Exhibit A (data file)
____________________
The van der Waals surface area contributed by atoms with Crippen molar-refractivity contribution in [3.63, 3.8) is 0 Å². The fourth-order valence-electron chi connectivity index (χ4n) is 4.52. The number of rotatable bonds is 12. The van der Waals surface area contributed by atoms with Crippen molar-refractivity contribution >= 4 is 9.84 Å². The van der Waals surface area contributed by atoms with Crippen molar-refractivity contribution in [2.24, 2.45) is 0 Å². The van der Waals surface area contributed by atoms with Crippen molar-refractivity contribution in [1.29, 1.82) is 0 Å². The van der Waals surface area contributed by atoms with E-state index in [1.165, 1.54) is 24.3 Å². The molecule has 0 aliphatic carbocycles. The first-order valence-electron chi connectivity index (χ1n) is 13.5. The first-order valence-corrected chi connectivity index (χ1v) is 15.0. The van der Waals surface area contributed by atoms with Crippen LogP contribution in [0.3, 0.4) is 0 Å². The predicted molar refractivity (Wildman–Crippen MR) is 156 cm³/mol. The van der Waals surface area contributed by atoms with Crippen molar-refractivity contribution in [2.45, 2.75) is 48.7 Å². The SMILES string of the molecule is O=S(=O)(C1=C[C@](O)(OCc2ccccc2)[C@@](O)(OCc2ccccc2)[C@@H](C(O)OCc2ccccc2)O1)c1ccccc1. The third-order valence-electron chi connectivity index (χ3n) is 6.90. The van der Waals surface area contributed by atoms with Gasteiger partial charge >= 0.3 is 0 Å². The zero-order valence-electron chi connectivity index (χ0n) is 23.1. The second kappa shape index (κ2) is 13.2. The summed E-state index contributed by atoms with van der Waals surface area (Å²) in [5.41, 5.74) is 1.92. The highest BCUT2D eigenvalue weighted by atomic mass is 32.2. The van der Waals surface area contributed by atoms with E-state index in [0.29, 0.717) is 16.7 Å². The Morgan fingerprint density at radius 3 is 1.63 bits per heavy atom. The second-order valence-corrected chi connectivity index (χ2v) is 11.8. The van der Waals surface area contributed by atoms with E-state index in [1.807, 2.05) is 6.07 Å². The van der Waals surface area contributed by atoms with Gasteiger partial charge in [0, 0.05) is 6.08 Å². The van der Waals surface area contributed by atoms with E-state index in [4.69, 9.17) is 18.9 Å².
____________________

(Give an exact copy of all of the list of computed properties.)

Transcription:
The van der Waals surface area contributed by atoms with Crippen molar-refractivity contribution in [3.63, 3.8) is 0 Å². The fourth-order valence-electron chi connectivity index (χ4n) is 4.52. The number of rotatable bonds is 12. The van der Waals surface area contributed by atoms with Crippen molar-refractivity contribution >= 4 is 9.84 Å². The van der Waals surface area contributed by atoms with Crippen molar-refractivity contribution in [2.24, 2.45) is 0 Å². The van der Waals surface area contributed by atoms with Crippen molar-refractivity contribution in [1.29, 1.82) is 0 Å². The van der Waals surface area contributed by atoms with E-state index in [1.165, 1.54) is 24.3 Å². The molecule has 0 aliphatic carbocycles. The first-order valence-electron chi connectivity index (χ1n) is 13.5. The first-order valence-corrected chi connectivity index (χ1v) is 15.0. The van der Waals surface area contributed by atoms with Crippen LogP contribution in [0.3, 0.4) is 0 Å². The predicted molar refractivity (Wildman–Crippen MR) is 156 cm³/mol. The van der Waals surface area contributed by atoms with Crippen molar-refractivity contribution in [2.45, 2.75) is 48.7 Å². The SMILES string of the molecule is O=S(=O)(C1=C[C@](O)(OCc2ccccc2)[C@@](O)(OCc2ccccc2)[C@@H](C(O)OCc2ccccc2)O1)c1ccccc1. The third-order valence-electron chi connectivity index (χ3n) is 6.90. The van der Waals surface area contributed by atoms with Gasteiger partial charge >= 0.3 is 0 Å². The zero-order valence-electron chi connectivity index (χ0n) is 23.1. The second kappa shape index (κ2) is 13.2. The summed E-state index contributed by atoms with van der Waals surface area (Å²) in [5.41, 5.74) is 1.92. The highest BCUT2D eigenvalue weighted by atomic mass is 32.2. The van der Waals surface area contributed by atoms with E-state index in [0.29, 0.717) is 16.7 Å². The Morgan fingerprint density at radius 3 is 1.63 bits per heavy atom. The second-order valence-corrected chi connectivity index (χ2v) is 11.8. The van der Waals surface area contributed by atoms with E-state index in [1.807, 2.05) is 6.07 Å². The van der Waals surface area contributed by atoms with Gasteiger partial charge in [0, 0.05) is 6.08 Å². The van der Waals surface area contributed by atoms with E-state index in [4.69, 9.17) is 18.9 Å².